IBM Watson serving up a treat for Wimbledon’s biggest fans

By Oliver Smith 3 July 2017
Image: Getty/Julian Finney / Staff.

The smartest action is happening off the court.

Tennis fans are congregating in SW19 this week for the start of Wimbledon, the world’s premier tennis tournament, and this year they won’t be alone.

IBM’s artificial intelligence boffins have been slaving away to teach their Watson AI a few new tennis tricks.

The greatest matches

This year Watson will be predicting how nail-bitingly close a match will be by analysing the “competitive margin” between two players.

IBM says it’ll help visitors and TV viewers find the matches that’ll be the most exciting to watch, which might not be the ones you expect.

“You might think it’s the one on Centre Court that happens to feature Roger Federer or [Rafael] Nadal,” Alexandra Willis, head of communications for the All England Lawn Tennis and Croquet Club, told

“But actually we’re saying that this match out on court 18 between two players you may never [have] heard of is likely to be just as enthralling.”

If you do miss a truly great match, Watson has you covered there too.

IBM Watson will be analysing millions of data points around every match. Image: IBM/Ketchum.

Watching and listening

This year the AI will be creating its own video highlight reels of every match, editing together clips based on the importance of a gained point to the overall outcome of the match, the crowd’s reaction, the volume of social media posts and facial analysis of the players.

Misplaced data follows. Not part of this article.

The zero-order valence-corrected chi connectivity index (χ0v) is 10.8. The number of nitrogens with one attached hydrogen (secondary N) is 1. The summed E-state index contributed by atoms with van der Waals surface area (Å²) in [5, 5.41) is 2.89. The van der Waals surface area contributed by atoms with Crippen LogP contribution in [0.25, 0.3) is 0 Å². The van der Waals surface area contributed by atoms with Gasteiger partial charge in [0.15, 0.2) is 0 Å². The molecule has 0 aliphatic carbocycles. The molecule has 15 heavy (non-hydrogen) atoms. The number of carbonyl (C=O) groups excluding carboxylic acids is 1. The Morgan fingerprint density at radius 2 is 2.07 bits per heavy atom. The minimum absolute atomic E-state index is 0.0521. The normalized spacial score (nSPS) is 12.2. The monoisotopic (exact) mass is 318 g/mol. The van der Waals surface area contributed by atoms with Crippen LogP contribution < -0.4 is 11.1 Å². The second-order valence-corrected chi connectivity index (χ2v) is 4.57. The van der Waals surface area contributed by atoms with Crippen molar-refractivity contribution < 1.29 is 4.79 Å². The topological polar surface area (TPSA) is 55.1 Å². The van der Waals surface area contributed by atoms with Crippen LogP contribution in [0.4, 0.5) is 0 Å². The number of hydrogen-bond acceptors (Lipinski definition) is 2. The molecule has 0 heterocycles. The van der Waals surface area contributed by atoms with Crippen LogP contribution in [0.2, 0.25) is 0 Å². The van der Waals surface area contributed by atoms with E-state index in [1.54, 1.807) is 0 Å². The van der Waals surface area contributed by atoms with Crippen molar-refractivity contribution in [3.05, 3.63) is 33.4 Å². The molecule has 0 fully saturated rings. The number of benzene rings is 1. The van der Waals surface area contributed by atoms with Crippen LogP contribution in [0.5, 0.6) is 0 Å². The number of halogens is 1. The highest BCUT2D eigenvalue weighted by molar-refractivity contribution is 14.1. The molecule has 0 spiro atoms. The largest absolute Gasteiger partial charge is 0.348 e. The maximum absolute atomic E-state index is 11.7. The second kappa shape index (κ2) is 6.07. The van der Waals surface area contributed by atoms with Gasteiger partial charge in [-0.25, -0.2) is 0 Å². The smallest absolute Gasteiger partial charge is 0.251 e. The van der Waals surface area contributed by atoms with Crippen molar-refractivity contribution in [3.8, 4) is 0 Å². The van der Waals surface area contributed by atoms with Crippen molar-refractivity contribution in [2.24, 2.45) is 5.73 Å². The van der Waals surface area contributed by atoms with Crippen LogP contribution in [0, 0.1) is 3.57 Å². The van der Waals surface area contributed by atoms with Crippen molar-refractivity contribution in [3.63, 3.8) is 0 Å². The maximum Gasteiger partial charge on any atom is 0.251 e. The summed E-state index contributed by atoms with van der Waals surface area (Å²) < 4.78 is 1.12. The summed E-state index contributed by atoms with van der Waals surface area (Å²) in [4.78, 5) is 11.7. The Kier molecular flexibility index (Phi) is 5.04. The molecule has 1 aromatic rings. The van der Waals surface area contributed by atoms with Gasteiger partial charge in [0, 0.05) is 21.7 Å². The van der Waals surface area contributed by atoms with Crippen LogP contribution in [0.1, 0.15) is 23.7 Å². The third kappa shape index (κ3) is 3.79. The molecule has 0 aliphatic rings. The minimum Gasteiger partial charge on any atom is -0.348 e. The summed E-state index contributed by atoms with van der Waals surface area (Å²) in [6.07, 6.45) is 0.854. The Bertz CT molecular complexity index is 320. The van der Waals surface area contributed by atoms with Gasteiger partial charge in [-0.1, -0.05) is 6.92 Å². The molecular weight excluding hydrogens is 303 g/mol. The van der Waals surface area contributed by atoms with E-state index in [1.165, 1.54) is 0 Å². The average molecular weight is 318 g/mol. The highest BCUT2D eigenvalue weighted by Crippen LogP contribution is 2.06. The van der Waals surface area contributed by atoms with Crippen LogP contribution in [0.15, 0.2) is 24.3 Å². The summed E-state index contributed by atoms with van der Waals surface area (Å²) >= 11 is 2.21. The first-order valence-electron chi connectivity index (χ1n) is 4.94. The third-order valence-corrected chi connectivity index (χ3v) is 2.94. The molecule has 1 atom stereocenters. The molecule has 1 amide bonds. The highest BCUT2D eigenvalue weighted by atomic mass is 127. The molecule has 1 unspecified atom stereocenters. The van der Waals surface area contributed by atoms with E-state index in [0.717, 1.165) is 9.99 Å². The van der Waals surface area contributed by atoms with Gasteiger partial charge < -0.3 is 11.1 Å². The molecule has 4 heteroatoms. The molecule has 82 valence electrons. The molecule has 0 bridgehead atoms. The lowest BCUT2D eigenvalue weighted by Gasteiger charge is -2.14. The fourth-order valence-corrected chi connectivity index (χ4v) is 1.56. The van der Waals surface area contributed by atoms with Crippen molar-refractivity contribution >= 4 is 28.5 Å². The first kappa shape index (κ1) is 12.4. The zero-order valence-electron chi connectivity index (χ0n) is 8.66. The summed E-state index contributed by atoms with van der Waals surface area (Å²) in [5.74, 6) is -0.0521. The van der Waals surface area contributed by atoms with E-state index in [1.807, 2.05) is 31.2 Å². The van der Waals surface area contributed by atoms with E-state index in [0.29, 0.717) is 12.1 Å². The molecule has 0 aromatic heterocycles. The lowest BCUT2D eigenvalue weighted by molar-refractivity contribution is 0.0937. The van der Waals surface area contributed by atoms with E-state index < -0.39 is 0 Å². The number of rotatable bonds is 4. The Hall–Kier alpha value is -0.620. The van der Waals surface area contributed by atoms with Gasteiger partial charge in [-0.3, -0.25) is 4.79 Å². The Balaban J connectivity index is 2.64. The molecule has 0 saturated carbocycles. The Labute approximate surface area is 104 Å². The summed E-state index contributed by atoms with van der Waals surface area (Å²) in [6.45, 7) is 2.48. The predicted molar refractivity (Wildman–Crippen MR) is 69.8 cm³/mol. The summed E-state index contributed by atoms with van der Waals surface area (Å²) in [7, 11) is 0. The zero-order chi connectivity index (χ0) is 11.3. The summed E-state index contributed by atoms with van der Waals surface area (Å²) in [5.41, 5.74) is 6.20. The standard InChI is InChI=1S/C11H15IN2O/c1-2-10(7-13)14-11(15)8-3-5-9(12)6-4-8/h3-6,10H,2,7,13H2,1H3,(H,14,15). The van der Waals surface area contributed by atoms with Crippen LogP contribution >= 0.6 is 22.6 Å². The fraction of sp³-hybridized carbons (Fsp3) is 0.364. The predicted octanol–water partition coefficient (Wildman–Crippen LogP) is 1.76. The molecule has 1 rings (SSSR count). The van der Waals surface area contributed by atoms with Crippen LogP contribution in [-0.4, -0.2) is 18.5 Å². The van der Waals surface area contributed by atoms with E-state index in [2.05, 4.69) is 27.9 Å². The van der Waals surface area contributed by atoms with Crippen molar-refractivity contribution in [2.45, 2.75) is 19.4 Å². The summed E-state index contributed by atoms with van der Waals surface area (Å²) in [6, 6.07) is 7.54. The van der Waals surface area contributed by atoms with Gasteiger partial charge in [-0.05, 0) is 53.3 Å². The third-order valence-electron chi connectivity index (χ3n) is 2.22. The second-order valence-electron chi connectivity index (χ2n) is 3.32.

Some of the video will be pulled from new 360° cameras on each court which will let anyone see more of the action via the Wimbledon smartphone app.

IBM’s highlight reels will be edited in just 30 minutes after each match ends, half the time it would typically take a human.

Finally Wimbledon’s official apps are getting a Watson injection in the form of a chatbot called “Fred” which can help you find food, navigate the courts and find out who’s playing at any given time.

High tech tennis

This isn’t the first time we’ve seen Wimbledon embracing new technologies, in 2015 the competition used wearable heart rate and movement monitors to track the audience’s emotional journey through each match.

This year Watson is taking this journey to the next level, turning millions of data points around every match into predictions, analysis and video highlights.

Using data and technology to help audiences find and enjoy the world’s greatest tennis matches is undoubtedly the future.

So, whether you’re following the excruciating and euphoric moments online or in-person, it’s only going to get better.